Writing on Drugs
Enlarge cover
Rate this book
Clear rating

Writing on Drugs

3.76 of 5 stars 3.76  ·  rating details  ·  85 ratings  ·  7 reviews
Through a series of close, fascinating examinations of writing on drugs via, among others, Coleridge on opium, Freud on cocaine, Michaux on mescaline, and Burroughs on all of them, Writing on Drugs combines literary criticism with both socio-cultural history and pharmacological science to show how and why drugs have so thoroughly invaded modernity in ways precise and vario...more
Paperback, 304 pages
Published July 6th 2001 by Picador (first published 1999)
more details... edit details

Friend Reviews

To see what your friends thought of this book, please sign up.
This book is not yet featured on Listopia. Add this book to your favorite list »

Community Reviews

(showing 1-30 of 204)
filter  |  sort: default (?)  |  rating details
Gillian Holmes
Reading this book is not as fun as doing what this book is about, but the writing is definitely more coherent.
I almost gave it four stars because there are some moments where it gets too speculative but then I gave it five because whenever I see the spine of this book on my shelf I get nostalgic. I came across it, misplaced, under the "Writing/Grammar" section of my library as a teenager while taking college-level classes in high school. It gave me such a contact high reading how drugs have/could have shaped our society in really subtle but profound ways, to the point where I realize if I'm going to try...more
As per the title, Plant is writing about drugs, and about how others have written about them and/or on them. It's a big maze in which she sometimes gets lost -- partly because the subject and the author's verbal skill are both temptations toward an excess of style -- but the central image of opium & co. as a dragon romping through the world and shaping our history is hard to resist. The obligatory section on Coleridge and De Quincey goes beyond psychological and literary analysis, to the que...more
Catherine Cocker
excellent book about the historical and psychological context of drugs in the western world. Poetic and easy to read with loads of interesting facts. i have read it a few times.
One of my favorite books on drugs. All you need to know of anecdotes; Robert Louis Stevenson doing cocaine while writing Dr. Jekyll and mister Hyde? mmm, or Sigmund Freud maybe experimenting with cocaine before he came to realize that people could actually die of an overdose (a friend of his unfortunately did). Great book.One of my favorites on the subject.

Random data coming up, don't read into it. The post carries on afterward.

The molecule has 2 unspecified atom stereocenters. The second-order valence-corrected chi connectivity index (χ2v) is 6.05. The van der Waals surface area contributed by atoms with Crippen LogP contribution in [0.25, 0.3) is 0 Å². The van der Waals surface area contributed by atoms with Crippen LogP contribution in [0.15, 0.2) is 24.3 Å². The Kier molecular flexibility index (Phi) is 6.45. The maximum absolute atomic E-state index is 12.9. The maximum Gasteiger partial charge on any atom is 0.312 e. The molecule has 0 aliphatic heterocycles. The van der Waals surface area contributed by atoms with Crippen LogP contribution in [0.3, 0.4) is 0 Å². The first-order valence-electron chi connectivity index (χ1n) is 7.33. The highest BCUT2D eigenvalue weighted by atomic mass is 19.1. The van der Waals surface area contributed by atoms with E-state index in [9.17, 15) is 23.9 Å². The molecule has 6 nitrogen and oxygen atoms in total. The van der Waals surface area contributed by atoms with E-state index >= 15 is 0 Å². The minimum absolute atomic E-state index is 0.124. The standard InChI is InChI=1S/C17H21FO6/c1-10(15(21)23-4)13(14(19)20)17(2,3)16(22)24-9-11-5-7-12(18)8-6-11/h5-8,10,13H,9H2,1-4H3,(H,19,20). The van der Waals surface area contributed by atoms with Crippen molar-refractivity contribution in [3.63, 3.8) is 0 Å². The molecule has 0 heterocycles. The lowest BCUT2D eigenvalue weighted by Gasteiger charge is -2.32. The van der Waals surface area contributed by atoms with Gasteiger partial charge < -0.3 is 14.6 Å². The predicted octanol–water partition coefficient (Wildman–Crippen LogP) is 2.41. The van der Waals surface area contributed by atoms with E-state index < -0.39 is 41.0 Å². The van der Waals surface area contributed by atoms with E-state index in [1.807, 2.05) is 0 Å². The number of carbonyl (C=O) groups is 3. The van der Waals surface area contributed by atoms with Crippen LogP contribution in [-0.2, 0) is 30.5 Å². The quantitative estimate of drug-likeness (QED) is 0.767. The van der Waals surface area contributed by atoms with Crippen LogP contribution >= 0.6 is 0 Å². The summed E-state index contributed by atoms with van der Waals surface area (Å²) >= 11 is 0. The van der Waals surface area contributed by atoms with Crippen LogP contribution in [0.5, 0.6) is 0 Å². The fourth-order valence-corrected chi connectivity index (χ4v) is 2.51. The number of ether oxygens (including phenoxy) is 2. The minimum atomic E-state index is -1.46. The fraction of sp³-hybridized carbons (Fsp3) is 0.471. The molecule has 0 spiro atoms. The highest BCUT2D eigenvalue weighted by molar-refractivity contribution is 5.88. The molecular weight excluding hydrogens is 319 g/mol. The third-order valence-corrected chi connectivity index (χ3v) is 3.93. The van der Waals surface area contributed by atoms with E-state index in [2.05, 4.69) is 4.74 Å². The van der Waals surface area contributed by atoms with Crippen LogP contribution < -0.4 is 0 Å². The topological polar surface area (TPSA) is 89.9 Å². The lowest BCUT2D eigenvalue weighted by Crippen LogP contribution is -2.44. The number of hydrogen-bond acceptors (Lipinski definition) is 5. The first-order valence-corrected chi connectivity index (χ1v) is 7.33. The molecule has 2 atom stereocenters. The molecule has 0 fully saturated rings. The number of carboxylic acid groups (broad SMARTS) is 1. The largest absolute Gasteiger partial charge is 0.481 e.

I don't think this is the book type for me...I did find out a lot of interesting information, but I guess I'm just not the drugs and politics type...haha. Though if you are interested in reading about any of these two topics, I'd recommend this book :D
Read it Hev! I saw it in a shop the other day and thought of you, she studied Philosophy at Manchester :)
Daniel Gray
Daniel Gray marked it as to-read
Jun 03, 2014
Starlon marked it as to-read
May 14, 2014
Thom Foolery
Thom Foolery marked it as to-read
May 06, 2014
adrenalexpire marked it as to-read
May 06, 2014
Ged Skelding
Ged Skelding is currently reading it
Apr 14, 2014
Jean Poole
Jean Poole marked it as to-read
Mar 22, 2014
Aly marked it as to-read
Mar 12, 2014
M marked it as to-read
Mar 03, 2014
J. marked it as to-read
Feb 28, 2014
Katie marked it as to-read
Feb 12, 2014
Belenen marked it as to-read
Feb 08, 2014
Mallory marked it as to-read
Feb 03, 2014
Ema marked it as to-read
Feb 02, 2014
Andrew Maitland
Andrew Maitland marked it as to-read
Jan 31, 2014
Jordan Adams
Jordan Adams marked it as to-read
Jan 26, 2014
« previous 1 3 4 5 6 7 next »
There are no discussion topics on this book yet. Be the first to start one »
She earned her Ph.D. in Philosophy from the University of Manchester in 1989, then taught at the University of Birmingham's Department of Cultural Studies (formerly the Centre for Contemporary Cultural Studies) before going on to found the Cybernetic Culture Research Unit at the University of Warwick, where she was a faculty member. Her original research was on the Situationist International, and...more
More about Sadie Plant...
Zeros and Ones The Most Radical Gesture Never Endings: Cornelia Parker Voids/Vides: A Retrospective of Empty Exhibitions

Share This Book